2.5Fe2.5Mo-ZSM-5 catalyst can be distinct, the one at
426 °C shows a reduction of Fe
, and the others
at 523 and 731 °C reduction of Fe
to FeO and Fe and inter-
action with Mo specious [37,39,40].
For the 5Mo-ZSM-5, the H
consumption curve deviates
from the baseline at approximately 300 °C, and the H
peak occurred at above 429, 485 and 668 °C. The peak
at 429 and 485 °C is attributed to the reduction of the species
, from the MoO
polymeric species. The peak
at 668 °C is assigned to the reduction of the Mo
. The H
-TPR curve for the 5Fe-ZSM-5 sample also
showing three peaks at 305, 475 and 598 °C with involving
the reduction of the iron oxide in a three-step reduction pro-
?FeO ?Fe, respectively.
The concentration and strength of acid sites in HZSM-5 and
2.5Fe2.5Mo-ZSM-5 are determined by NH
-TPD, as pre-
sented in Fig. 10 and the quantitative result is listed in Table 3.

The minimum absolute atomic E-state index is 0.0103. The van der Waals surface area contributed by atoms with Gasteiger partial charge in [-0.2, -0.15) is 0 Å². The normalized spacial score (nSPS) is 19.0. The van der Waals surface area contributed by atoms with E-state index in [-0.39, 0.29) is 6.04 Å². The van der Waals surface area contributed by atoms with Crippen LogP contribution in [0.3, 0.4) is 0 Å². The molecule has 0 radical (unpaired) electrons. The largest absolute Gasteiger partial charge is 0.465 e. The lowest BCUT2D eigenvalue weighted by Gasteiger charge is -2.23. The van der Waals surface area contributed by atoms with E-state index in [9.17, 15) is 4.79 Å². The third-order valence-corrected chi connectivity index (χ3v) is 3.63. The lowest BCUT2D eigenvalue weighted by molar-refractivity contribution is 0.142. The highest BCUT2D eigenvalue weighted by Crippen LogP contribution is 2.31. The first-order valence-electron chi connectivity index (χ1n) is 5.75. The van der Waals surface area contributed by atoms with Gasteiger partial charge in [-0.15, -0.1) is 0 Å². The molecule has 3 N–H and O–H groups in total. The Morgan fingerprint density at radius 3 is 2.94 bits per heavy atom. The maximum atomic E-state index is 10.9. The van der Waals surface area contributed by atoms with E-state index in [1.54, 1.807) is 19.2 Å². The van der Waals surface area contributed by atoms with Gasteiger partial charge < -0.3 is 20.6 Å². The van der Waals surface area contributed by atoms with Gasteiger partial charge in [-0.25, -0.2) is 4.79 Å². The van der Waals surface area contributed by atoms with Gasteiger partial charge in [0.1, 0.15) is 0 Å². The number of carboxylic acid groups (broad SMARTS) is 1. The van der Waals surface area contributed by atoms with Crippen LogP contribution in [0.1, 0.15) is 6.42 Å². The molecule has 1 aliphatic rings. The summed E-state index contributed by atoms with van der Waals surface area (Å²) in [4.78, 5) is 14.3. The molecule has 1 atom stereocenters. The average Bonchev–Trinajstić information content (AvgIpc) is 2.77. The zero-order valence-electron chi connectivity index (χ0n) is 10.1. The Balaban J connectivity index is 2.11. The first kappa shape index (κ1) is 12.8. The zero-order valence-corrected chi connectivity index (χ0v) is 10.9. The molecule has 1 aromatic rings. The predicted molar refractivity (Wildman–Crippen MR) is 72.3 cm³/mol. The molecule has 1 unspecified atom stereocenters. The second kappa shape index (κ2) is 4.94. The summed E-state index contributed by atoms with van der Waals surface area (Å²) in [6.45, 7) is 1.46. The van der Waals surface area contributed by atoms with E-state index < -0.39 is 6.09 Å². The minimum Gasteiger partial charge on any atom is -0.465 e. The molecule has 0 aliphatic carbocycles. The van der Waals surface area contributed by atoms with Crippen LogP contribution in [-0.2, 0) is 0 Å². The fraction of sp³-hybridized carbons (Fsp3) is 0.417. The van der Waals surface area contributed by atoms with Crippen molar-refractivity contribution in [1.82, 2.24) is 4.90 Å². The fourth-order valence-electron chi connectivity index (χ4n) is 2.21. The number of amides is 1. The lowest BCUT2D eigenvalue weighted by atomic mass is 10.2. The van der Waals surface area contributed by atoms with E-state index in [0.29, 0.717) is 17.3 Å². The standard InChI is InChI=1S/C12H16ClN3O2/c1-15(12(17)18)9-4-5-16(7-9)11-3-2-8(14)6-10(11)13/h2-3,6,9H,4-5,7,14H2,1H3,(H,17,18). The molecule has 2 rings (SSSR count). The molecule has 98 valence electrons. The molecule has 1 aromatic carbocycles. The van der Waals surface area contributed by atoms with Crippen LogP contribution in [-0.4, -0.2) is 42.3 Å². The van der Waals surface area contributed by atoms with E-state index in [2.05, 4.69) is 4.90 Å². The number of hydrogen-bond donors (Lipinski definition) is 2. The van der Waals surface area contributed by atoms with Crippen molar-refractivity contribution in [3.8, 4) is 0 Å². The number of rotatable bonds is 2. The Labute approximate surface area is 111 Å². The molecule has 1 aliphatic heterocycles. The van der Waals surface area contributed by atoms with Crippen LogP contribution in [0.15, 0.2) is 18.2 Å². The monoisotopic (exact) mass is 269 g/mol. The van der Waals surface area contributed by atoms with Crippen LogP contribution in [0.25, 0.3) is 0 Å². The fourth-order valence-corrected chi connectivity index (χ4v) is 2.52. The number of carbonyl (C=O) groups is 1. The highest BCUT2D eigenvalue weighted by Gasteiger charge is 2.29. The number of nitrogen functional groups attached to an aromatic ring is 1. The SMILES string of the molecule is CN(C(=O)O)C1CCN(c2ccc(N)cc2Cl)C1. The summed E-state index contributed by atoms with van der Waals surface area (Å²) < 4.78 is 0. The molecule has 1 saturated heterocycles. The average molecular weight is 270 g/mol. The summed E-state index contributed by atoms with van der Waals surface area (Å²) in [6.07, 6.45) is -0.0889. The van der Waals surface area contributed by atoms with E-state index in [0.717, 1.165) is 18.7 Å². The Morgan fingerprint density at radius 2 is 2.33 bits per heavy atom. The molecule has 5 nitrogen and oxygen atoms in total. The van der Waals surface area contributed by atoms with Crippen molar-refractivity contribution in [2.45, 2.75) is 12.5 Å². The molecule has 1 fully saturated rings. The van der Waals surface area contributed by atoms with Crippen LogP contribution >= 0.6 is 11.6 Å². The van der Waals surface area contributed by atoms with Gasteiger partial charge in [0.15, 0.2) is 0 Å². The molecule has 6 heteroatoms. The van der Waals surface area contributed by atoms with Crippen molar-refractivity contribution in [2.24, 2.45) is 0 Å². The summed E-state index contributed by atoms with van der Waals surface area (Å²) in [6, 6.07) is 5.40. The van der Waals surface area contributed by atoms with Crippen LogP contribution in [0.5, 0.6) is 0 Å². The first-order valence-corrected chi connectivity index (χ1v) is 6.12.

Fig. 3 Element mapping of the HZSM-5 (A), 5Fe-ZSM-5 (B), 5Mo-ZSM-5 (C), 2.5Fe2.5Mo-ZSM-5 (D).
Effect of Fe-Mo promoters on HZSM-5 zeolite catalyst 619
Two desorption peaks were observed for the parent HZSM-5
at 191 and 389 °C. The peak at 191 °C has been assigned to
desorption of the absorbed NH
on a weak acid (mostly
Lewis-acid) sites, whereas, the peak at 389 °C was assigned
to medium strong acid (mostly Bronsted-acid) sites
[16,27,41]. With the Fe and Mo species were implemented,
the area of weak and strong acidic sites decreased . The
strong acid sites change more than the weak ones. At the same
time, the 2.5Fe2.5Mo-ZSM-5 sample showed NH
with lower desorption temperatures in comparison with that of
the parent HZSM-5 zeolite. The 2.5Fe2.5Mo-ZSM-5 exhibits
obviously weaker acidity than the HZSM-5 catalyst.
The decrease in the amount of strong acid sites results in a
decrease in the selectivities to benzene and toluene and an